is broad, it’s not tall, and it feels heavy. DR. BETH HARRIS: It does. As we continue to move
down, we come to the area that we commonly call the
column but art historians call the shaft. DR. STEVEN ZUCKER: And
if you look closely, you can see that it
is not entirely plain. There are, actually,
vertical lines that move across the entire
surface known as flutes. Now, in the Doric, a
flute is very shallow. And really, what it is,
is it’s a kind of scallop that’s been carved
out the surface. DR. BETH HARRIS: And
what fluting does is, it creates a nice,
vertical, decorative pattern along the shaft. DR. STEVEN ZUCKER: Now, one
of the other defining features of the Doric order is that,
at the bottom of the shaft, there is no decorative foot. The shaft of the
column goes straight into the floor of the temple. DR. BETH HARRIS: And
you can see that really well in the detail on the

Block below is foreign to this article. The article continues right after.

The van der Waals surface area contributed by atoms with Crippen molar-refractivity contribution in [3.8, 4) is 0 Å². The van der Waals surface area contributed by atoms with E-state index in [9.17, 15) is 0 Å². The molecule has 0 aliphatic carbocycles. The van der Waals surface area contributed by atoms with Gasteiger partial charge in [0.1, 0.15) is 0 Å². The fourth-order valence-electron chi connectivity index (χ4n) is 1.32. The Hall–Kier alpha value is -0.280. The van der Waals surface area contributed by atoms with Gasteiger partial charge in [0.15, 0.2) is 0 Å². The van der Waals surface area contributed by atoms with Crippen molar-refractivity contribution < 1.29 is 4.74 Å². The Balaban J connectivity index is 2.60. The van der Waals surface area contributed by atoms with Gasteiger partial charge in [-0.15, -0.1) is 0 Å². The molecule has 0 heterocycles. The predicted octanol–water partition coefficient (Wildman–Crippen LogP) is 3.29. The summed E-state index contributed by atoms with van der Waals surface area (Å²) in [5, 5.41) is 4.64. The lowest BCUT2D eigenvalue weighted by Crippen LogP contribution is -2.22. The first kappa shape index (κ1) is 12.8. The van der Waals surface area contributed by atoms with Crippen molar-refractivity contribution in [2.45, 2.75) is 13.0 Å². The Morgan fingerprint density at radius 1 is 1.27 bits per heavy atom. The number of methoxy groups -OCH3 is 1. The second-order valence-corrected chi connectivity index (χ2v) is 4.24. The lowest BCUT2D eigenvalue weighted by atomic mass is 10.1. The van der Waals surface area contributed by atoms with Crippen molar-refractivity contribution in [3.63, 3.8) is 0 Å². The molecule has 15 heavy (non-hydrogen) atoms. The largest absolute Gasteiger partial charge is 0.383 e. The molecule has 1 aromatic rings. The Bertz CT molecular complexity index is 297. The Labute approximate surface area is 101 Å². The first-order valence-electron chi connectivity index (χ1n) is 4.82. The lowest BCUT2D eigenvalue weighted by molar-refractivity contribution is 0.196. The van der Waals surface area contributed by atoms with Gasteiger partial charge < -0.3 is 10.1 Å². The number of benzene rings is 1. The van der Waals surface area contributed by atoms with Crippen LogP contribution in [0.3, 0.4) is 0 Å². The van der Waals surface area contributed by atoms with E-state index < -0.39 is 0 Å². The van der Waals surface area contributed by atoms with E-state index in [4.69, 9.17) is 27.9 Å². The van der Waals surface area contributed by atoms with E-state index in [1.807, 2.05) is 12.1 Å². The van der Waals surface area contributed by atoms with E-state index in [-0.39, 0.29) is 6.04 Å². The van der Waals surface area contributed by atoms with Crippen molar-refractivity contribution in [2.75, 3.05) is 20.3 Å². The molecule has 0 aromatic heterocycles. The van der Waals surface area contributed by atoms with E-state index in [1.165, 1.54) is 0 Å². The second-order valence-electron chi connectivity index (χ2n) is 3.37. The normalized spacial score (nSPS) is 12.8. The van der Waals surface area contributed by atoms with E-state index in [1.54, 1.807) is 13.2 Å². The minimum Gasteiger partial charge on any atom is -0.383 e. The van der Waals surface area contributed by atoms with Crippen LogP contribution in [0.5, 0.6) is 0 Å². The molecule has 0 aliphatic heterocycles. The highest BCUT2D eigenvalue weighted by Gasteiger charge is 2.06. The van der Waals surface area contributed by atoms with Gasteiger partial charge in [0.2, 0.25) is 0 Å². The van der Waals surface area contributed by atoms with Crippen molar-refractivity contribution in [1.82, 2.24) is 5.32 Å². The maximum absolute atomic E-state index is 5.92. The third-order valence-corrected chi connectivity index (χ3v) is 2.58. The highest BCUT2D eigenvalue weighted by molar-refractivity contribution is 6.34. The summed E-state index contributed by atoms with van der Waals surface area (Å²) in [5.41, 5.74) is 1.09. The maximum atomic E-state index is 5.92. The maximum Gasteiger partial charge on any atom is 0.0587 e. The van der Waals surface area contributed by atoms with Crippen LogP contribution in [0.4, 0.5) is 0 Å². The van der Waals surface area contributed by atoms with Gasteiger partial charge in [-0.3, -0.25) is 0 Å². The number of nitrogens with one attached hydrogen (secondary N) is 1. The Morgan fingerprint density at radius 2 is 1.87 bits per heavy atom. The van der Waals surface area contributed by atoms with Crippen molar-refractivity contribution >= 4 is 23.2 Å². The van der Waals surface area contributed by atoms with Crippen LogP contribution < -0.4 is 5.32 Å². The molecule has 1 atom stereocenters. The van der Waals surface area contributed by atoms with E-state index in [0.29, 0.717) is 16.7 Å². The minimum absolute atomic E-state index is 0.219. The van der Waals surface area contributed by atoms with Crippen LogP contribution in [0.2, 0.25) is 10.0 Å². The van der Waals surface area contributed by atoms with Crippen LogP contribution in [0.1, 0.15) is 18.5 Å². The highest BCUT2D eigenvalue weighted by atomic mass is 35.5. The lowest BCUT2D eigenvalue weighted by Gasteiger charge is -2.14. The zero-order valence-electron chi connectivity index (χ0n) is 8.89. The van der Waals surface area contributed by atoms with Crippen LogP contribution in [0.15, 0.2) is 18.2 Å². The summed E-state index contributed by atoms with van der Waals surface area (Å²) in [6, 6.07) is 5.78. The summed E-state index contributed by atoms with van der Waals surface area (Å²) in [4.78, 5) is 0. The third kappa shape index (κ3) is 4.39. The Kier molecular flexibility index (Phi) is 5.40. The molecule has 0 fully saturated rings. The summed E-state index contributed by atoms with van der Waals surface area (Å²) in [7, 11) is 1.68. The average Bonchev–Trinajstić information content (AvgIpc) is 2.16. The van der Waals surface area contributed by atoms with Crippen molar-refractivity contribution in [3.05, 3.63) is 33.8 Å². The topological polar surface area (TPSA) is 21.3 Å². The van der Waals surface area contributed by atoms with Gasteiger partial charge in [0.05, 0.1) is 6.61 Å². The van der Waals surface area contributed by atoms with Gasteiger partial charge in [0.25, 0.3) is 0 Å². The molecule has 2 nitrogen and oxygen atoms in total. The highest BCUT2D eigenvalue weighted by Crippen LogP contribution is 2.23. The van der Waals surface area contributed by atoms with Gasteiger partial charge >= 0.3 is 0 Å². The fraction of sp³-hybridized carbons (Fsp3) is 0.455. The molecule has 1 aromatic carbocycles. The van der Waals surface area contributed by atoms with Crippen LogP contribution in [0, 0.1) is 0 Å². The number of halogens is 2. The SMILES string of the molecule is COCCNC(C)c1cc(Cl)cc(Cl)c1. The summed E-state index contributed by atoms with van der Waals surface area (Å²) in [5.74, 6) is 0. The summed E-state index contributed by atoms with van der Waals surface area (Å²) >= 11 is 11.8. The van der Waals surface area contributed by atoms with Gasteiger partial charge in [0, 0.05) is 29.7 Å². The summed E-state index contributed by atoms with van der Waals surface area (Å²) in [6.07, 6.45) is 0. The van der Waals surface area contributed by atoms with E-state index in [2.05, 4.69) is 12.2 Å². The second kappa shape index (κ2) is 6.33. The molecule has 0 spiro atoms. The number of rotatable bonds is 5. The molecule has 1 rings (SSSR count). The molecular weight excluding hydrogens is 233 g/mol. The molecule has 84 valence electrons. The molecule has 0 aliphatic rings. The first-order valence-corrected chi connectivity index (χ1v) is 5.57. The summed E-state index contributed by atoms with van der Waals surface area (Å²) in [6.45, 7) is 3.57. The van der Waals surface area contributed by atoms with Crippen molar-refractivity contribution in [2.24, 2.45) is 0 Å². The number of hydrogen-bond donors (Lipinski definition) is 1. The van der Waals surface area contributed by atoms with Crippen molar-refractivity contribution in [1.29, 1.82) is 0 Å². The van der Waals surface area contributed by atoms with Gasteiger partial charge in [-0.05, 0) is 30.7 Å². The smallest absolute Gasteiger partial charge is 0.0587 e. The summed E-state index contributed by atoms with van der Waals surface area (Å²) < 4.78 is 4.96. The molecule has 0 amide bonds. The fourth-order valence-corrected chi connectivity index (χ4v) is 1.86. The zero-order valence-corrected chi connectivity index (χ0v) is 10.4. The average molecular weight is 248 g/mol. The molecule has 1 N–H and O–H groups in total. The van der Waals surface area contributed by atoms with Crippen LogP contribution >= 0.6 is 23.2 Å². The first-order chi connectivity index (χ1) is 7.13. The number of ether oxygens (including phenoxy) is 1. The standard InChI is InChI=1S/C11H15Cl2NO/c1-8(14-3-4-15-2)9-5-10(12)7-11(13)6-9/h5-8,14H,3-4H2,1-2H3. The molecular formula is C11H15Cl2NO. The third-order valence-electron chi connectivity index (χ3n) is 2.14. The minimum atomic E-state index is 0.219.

lower right, where there is no molding there
to make a transition. So let’s have a look at what
these look like in person. DR. STEVEN ZUCKER:
Capitals are up high so we would never see
a person next to them. But I think it’s easy to not
realize just how big they. But I snapped this
terrific picture of you at the British Museum next to
a capital that actually comes from the most
famous Doric temple, on the Acropolis in Athens. DR. BETH HARRIS:
Right, the Parthenon. And they really are massive. And this photo is good,
also, for seeing– in this case, a
reconstruction– but giving you a sense of the entablature
with that frieze with triglyphs and metopes. And we’ve got an